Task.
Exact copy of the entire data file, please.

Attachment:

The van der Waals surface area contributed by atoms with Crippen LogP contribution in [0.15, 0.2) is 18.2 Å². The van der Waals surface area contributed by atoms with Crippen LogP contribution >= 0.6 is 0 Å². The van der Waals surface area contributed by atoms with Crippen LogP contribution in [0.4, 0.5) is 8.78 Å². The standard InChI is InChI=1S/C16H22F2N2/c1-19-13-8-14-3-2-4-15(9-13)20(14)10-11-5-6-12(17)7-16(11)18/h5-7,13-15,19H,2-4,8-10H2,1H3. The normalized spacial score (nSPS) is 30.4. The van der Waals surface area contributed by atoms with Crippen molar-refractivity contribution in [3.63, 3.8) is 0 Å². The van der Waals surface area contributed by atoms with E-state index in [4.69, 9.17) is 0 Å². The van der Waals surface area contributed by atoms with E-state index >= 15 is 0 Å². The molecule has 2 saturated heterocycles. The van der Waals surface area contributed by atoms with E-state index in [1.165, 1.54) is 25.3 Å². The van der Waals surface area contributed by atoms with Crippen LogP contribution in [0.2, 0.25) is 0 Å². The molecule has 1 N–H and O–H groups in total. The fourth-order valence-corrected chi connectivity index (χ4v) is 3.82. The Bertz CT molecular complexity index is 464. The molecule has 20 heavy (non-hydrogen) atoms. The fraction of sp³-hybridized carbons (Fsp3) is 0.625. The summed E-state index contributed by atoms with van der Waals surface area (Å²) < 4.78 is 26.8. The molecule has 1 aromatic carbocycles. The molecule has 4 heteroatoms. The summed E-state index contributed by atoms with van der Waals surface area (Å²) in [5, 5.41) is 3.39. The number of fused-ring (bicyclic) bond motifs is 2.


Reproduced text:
The van der Waals surface area contributed by atoms with Crippen LogP contribution in [0.15, 0.2) is 18.2 Å². The van der Waals surface area contributed by atoms with Crippen LogP contribution >= 0.6 is 0 Å². The van der Waals surface area contributed by atoms with Crippen LogP contribution in [0.4, 0.5) is 8.78 Å². The standard InChI is InChI=1S/C16H22F2N2/c1-19-13-8-14-3-2-4-15(9-13)20(14)10-11-5-6-12(17)7-16(11)18/h5-7,13-15,19H,2-4,8-10H2,1H3. The normalized spacial score (nSPS) is 30.4. The van der Waals surface area contributed by atoms with Crippen molar-refractivity contribution in [3.63, 3.8) is 0 Å². The van der Waals surface area contributed by atoms with E-state index in [4.69, 9.17) is 0 Å². The van der Waals surface area contributed by atoms with E-state index >= 15 is 0 Å². The molecule has 2 saturated heterocycles. The van der Waals surface area contributed by atoms with E-state index in [1.165, 1.54) is 25.3 Å². The van der Waals surface area contributed by atoms with Crippen LogP contribution in [0.2, 0.25) is 0 Å². The molecule has 1 N–H and O–H groups in total. The fourth-order valence-corrected chi connectivity index (χ4v) is 3.82. The Bertz CT molecular complexity index is 464. The molecule has 20 heavy (non-hydrogen) atoms. The fraction of sp³-hybridized carbons (Fsp3) is 0.625. The summed E-state index contributed by atoms with van der Waals surface area (Å²) < 4.78 is 26.8. The molecule has 1 aromatic carbocycles. The molecule has 4 heteroatoms. The summed E-state index contributed by atoms with van der Waals surface area (Å²) in [5, 5.41) is 3.39. The number of fused-ring (bicyclic) bond motifs is 2.